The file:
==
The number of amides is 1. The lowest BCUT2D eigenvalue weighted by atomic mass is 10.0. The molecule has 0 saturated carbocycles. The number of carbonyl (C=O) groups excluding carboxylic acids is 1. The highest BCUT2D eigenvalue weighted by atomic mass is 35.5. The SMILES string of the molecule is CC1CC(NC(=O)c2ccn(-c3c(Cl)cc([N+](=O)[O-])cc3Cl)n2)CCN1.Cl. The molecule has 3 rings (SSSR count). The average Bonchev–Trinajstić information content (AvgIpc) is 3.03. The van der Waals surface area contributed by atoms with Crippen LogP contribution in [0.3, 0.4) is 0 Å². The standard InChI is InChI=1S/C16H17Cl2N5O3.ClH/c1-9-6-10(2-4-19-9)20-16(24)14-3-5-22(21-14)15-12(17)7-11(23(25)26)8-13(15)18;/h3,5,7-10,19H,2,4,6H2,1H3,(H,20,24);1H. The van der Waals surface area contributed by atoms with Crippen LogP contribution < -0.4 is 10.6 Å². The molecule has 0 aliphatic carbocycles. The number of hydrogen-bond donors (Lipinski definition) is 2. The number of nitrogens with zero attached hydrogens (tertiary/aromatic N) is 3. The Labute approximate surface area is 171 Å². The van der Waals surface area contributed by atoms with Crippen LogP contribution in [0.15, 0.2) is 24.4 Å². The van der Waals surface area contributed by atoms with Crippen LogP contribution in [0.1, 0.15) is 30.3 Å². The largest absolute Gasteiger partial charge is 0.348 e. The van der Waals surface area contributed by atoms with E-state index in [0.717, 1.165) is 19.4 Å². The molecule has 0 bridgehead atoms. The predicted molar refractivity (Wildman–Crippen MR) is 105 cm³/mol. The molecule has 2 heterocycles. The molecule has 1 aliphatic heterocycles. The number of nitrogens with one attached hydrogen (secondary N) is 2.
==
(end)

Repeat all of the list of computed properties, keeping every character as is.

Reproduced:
The number of amides is 1. The lowest BCUT2D eigenvalue weighted by atomic mass is 10.0. The molecule has 0 saturated carbocycles. The number of carbonyl (C=O) groups excluding carboxylic acids is 1. The highest BCUT2D eigenvalue weighted by atomic mass is 35.5. The SMILES string of the molecule is CC1CC(NC(=O)c2ccn(-c3c(Cl)cc([N+](=O)[O-])cc3Cl)n2)CCN1.Cl. The molecule has 3 rings (SSSR count). The average Bonchev–Trinajstić information content (AvgIpc) is 3.03. The van der Waals surface area contributed by atoms with Crippen LogP contribution in [0.3, 0.4) is 0 Å². The standard InChI is InChI=1S/C16H17Cl2N5O3.ClH/c1-9-6-10(2-4-19-9)20-16(24)14-3-5-22(21-14)15-12(17)7-11(23(25)26)8-13(15)18;/h3,5,7-10,19H,2,4,6H2,1H3,(H,20,24);1H. The van der Waals surface area contributed by atoms with Crippen LogP contribution < -0.4 is 10.6 Å². The molecule has 0 aliphatic carbocycles. The number of hydrogen-bond donors (Lipinski definition) is 2. The number of nitrogens with zero attached hydrogens (tertiary/aromatic N) is 3. The Labute approximate surface area is 171 Å². The van der Waals surface area contributed by atoms with Crippen LogP contribution in [0.15, 0.2) is 24.4 Å². The van der Waals surface area contributed by atoms with Crippen LogP contribution in [0.1, 0.15) is 30.3 Å². The largest absolute Gasteiger partial charge is 0.348 e. The van der Waals surface area contributed by atoms with E-state index in [0.717, 1.165) is 19.4 Å². The molecule has 0 bridgehead atoms. The predicted molar refractivity (Wildman–Crippen MR) is 105 cm³/mol. The molecule has 2 heterocycles. The molecule has 1 aliphatic heterocycles. The number of nitrogens with one attached hydrogen (secondary N) is 2.